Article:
On January 22, 2014, the US Supreme Court issued a ruling in Medtronic Inc. v. Mirowski Family Ventures LLC sure to garner the interest of the US patent bar. A unanimous Court found that the burden of proving infringement of a patent lies with the patentee; even when the latter is a defendant in a declaratory judgement action for non-infringement initiated by another party.
The Petitioner Medtronic designs and manufactures medical devices. The Respondent Mirowski owns certain patents relating to “implantable heart stimulators”. The Petitioner and Respondent entered into a license agreement by which the Petitioner would have the right to practice the Respondent’s patents in exchange for royalty payments.
|Image by Stuart Miles|
Upon the breakdown of negotiations, the Petitioner brought an action for declaratory judgement in the Federal District Court in Delaware, asking the Court to declare the disputed products as not infringing the Respondent’s patents. The Trial Judge granted the motion placing the burden of proving infringement on the Patentee, the Defendant in that proceeding.
This holding was reversed on appeal by Court of Appeal for the Federal Circuit following its own reasoning in MedImmune, Inc.v. Genentech, Inc., 549 U. S. 118, 129. In that case, the CAFC found that specifically in the case of a license, when a licensee brings a claim under the Declaratory Judgement Act, it has the burden of proving non-infringement.
Writing for a unanimous Court, Justice Breyer reversed the CAFC, agreeing with the Trial Judge that the burden of proving infringement should lie with the patentee in these circumstances. The Court’s ruling in this case effectively overturns the CAFC’s holding in MedImmune.
The burden of proof in a regular infringement action lies with the patentee. Justice Breyer found that it would be consistent for that burden to remain with the patentee even when they are not responsible for initiating proceedings.
The declaratory judgement mechanism is a procedural one. The Court made clear that the substantive law, including which party has the burden of proof and persuasion, should remain unchanged from a full-length proceeding.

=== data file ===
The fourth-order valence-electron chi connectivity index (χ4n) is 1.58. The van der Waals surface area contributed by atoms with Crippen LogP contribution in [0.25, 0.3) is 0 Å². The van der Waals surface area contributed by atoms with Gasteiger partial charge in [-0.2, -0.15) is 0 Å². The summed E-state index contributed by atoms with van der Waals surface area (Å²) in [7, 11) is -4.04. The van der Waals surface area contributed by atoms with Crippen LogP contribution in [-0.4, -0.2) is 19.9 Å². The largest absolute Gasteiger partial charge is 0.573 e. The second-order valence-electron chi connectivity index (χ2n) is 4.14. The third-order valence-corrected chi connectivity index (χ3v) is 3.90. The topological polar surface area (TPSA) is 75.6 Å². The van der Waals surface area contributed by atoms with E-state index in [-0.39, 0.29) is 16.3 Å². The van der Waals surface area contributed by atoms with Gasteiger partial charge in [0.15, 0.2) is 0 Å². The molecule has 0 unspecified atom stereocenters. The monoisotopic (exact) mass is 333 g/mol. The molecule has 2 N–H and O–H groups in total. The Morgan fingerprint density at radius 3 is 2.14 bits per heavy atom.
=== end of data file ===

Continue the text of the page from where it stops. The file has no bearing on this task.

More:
Justice Breyer pointed out another potential (and more practical) issue with forcing the Petitioner to prove non-infringement. He gives the following example:
Suppose the evidence is inconclusive, and an alleged infringer loses his declaratory judgment action because he failed to prove noninfringement [sic]. The alleged infringer, or others, might continue to engage in the same allegedly infringing behavior, leaving it to the patentee to bring an infringement action. If the burden shifts, the patentee might lose that action because, the evidence being inconclusive, he failed to prove infringement.
Justice Breyer therefore found that in addition to there being no legal reason to shift the burden away from the patentee, it is also in the best interest of the administration of justice to maintain consistency across long and short-form infringement proceedings.
In oral argument back in November of 2013, Justice Kennedy asked counsel for the Petitioner, Mr. Seth P. Waxman, if his argument required that a claim of infringement be made by the licensor in the first place (as was the case here). The Court chose not to address this in its judgement.
It would appear, however, that since Federal Courts do not have jurisdiction to hear hypothetical cases (See Muskrat v. United States, 219 U.S. 346,362 (1911)) the action would likely have been thrown out for want of jurisdiction. Article III of the US Constitution restricts the Federal Courts to hearing “cases and controversies”. The Petitioner would therefore likely have been precluded from seeking an advisory opinion had the Respondent not made allegations of infringement in the first place.